Stitch up a scarf band to finish your Tabula Rasa Jacket (TRJ)! I used a scarf band on this blue mixed fiber TRJ that has been hanging on our wardrobe wall at the last several sewing shows. The scarf band creates a built-in tie closure for a soft daytime look. Many of you asked about this particular top, so I decided to blog about it.
The unlined top is crafted from 5 different lightweight fabrics. Here in Baltimore it serves as a three season fabrication, so I have found it to be a very versatile addition to my Fit for Art wardrobe. The blue base looks great with my jeans, my navy Eureka! Pants with Trouser Details, and my navy silk dupioni Eureka! Pants with narrowed legs and hem slits. Sadly for you, I made this top long ago, before I started photographing my techniques and processes.
This week I will write about the fabric combination, pattern work and seaming in the body of the garment and next week I will tell you how to put the scarf/ band onto the top and finish the edges of the scarf.
So you ask, how did I get started? The first task was to arrange the fabrics. Because they varied in weight, I placed the sturdiest fabrics – the woven silk and metallic stripe and the cross woven polyester damask – in the spots where an unlined jacket needs the most support, that is at its center front, back neck and side panels. I used a navy georgette for the sleeves to keep them soft and dark but edged them with a strip of damask selvage to provide structure at the wrist with an interesting natural finish. There is lots of great color and texture playing in this little jacket!
Two coordinating printed georgettes round out the fabric grouping. I featured the larger paisley print on the armhole side of the split front and back. I reserved the smaller floral print for the scarf band. The prominent blues in this print made it an excellent choice for the part of the top that is closest to my face. The small scale of the print allows the scarf to blend easily into the top. The other bonus of this small print is that its reverse side was almost identical to the right side. In a scarf band, both sides of the band will be visible and often drape together. I finished the scarf band on each end with a strip of the selvage from the paisley georgette.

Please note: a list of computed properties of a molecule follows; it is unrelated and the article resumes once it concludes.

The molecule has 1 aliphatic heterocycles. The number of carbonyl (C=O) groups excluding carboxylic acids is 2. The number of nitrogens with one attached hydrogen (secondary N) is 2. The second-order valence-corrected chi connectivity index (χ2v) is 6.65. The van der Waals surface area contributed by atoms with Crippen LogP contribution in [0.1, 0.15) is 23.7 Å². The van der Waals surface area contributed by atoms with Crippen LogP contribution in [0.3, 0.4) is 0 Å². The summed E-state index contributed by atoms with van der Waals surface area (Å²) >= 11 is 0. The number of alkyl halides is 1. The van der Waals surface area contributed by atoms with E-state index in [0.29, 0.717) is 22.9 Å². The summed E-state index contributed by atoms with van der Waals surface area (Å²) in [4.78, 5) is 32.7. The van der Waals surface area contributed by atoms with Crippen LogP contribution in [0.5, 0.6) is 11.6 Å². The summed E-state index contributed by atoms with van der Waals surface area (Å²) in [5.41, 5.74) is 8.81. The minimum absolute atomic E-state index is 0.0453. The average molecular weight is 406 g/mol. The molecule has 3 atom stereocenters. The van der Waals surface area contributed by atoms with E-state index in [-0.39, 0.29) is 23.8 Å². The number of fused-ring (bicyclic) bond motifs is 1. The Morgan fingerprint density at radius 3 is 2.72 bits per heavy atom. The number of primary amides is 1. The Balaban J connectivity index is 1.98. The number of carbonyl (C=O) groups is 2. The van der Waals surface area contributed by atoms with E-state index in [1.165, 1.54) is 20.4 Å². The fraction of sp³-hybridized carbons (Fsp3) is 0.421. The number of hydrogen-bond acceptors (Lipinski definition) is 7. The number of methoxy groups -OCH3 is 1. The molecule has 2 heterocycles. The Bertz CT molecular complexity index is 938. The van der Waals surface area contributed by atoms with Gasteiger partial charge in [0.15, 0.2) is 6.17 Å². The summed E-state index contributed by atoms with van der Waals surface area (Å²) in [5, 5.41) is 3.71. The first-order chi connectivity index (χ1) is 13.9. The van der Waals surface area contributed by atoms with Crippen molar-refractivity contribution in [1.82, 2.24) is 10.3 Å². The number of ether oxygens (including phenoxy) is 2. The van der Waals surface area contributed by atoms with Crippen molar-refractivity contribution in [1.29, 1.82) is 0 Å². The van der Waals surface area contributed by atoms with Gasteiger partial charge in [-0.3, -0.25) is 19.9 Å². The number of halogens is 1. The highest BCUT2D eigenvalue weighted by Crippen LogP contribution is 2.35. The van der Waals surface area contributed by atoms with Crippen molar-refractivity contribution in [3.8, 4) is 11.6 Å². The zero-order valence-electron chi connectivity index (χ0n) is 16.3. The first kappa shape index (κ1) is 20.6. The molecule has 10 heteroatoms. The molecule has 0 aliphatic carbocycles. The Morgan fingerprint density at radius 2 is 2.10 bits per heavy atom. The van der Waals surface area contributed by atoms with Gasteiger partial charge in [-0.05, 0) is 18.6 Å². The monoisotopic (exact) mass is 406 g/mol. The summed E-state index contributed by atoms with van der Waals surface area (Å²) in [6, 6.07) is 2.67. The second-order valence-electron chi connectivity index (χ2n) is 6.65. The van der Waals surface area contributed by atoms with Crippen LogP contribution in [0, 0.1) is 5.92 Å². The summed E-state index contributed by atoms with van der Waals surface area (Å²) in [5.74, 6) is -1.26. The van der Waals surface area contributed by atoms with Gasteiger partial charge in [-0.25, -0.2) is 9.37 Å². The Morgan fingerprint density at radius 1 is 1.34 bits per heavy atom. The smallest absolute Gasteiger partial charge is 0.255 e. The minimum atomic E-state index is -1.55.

To create the linear piecing on the front and back sections of my TRJ, I traced off my front and back pattern pieces and split them vertically, making sure the split met at the shoulder line. Then I added a 5/8” seam allowance to each side of the pattern along the split line. (Refer to page 13 of the TRJ instruction booklet for more information on dividing up your pattern pieces.) I used the 5¼” wide front band pattern from the basic TRJ pattern to cut out the scarf.
I cut out all my garment pieces from the chosen fabrics and began constructing the top with the seams on the outside. Each seam was sewn at the 5/8” seam allowance, then rolled on the serger set for a 3-thread rolled edge. When I rolled each seam, I allowed the serger to trim off most of the seam allowance. If you do not have a serger, you can use French seams on the inside of the garment and baby hems for your final finishes. Though I have never tried it myself, I am told that you can trim your seams and use the rolled edge foot on your sewing machine to get a similar effect to a serger’s rolled edge. (Read more about serger rolled edge seams in Swing Variations for the TRJ.)
If you have a group of fabrics you want to combine into an unlined top, why not get them out this week and play with the placement to begin planning your own TRJ? I frequently use a dress form or hanger to look at the fabrics next to each other as I am deciding where to place each one. As you plan your top, remember to consider the weight and drape of each fabric as well as which ones will look best near your face. Use our Endless Possibilities page to sketch your ideas. You may even complete your pattern work and begin construction.
Next week you will be able to read about adding the scarf band and finishing its edges. Happy Sewing. RAE